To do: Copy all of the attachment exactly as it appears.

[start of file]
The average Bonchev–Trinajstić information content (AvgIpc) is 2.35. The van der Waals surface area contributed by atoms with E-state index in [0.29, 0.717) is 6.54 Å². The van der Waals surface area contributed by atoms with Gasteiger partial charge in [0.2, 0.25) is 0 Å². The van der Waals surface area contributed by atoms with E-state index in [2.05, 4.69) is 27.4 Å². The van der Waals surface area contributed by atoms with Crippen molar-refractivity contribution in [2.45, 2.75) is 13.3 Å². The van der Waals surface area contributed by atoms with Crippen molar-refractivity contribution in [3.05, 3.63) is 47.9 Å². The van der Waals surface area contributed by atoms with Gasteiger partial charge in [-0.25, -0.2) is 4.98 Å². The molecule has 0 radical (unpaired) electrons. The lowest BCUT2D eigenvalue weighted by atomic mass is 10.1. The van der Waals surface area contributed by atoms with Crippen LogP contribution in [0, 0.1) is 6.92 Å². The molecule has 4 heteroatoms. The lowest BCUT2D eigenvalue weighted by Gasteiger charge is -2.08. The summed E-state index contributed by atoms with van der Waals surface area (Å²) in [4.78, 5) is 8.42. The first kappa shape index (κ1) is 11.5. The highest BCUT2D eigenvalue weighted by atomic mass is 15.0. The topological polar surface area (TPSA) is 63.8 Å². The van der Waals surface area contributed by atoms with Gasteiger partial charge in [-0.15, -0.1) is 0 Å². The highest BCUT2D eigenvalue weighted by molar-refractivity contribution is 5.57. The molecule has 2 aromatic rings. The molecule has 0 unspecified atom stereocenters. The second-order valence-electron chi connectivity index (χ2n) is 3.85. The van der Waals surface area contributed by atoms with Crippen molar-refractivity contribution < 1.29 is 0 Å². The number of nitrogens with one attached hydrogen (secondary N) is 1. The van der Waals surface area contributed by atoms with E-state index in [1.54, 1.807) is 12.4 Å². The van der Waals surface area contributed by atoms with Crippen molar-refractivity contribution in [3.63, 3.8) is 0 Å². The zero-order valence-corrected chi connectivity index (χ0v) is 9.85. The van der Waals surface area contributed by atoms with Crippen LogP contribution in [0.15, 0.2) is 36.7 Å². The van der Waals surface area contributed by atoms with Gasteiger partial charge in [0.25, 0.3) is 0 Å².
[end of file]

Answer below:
The average Bonchev–Trinajstić information content (AvgIpc) is 2.35. The van der Waals surface area contributed by atoms with E-state index in [0.29, 0.717) is 6.54 Å². The van der Waals surface area contributed by atoms with Gasteiger partial charge in [0.2, 0.25) is 0 Å². The van der Waals surface area contributed by atoms with E-state index in [2.05, 4.69) is 27.4 Å². The van der Waals surface area contributed by atoms with Crippen molar-refractivity contribution in [2.45, 2.75) is 13.3 Å². The van der Waals surface area contributed by atoms with Crippen molar-refractivity contribution in [3.05, 3.63) is 47.9 Å². The van der Waals surface area contributed by atoms with Gasteiger partial charge in [-0.25, -0.2) is 4.98 Å². The molecule has 0 radical (unpaired) electrons. The lowest BCUT2D eigenvalue weighted by atomic mass is 10.1. The van der Waals surface area contributed by atoms with Crippen LogP contribution in [0, 0.1) is 6.92 Å². The molecule has 4 heteroatoms. The lowest BCUT2D eigenvalue weighted by Gasteiger charge is -2.08. The summed E-state index contributed by atoms with van der Waals surface area (Å²) in [4.78, 5) is 8.42. The first kappa shape index (κ1) is 11.5. The highest BCUT2D eigenvalue weighted by atomic mass is 15.0. The topological polar surface area (TPSA) is 63.8 Å². The van der Waals surface area contributed by atoms with Gasteiger partial charge in [-0.15, -0.1) is 0 Å². The highest BCUT2D eigenvalue weighted by molar-refractivity contribution is 5.57. The molecule has 2 aromatic rings. The molecule has 0 unspecified atom stereocenters. The second-order valence-electron chi connectivity index (χ2n) is 3.85. The van der Waals surface area contributed by atoms with Crippen molar-refractivity contribution < 1.29 is 0 Å². The number of nitrogens with one attached hydrogen (secondary N) is 1. The van der Waals surface area contributed by atoms with E-state index in [1.54, 1.807) is 12.4 Å². The van der Waals surface area contributed by atoms with Crippen molar-refractivity contribution in [3.63, 3.8) is 0 Å². The zero-order valence-corrected chi connectivity index (χ0v) is 9.85. The van der Waals surface area contributed by atoms with Crippen LogP contribution in [0.15, 0.2) is 36.7 Å². The van der Waals surface area contributed by atoms with Gasteiger partial charge in [0.25, 0.3) is 0 Å².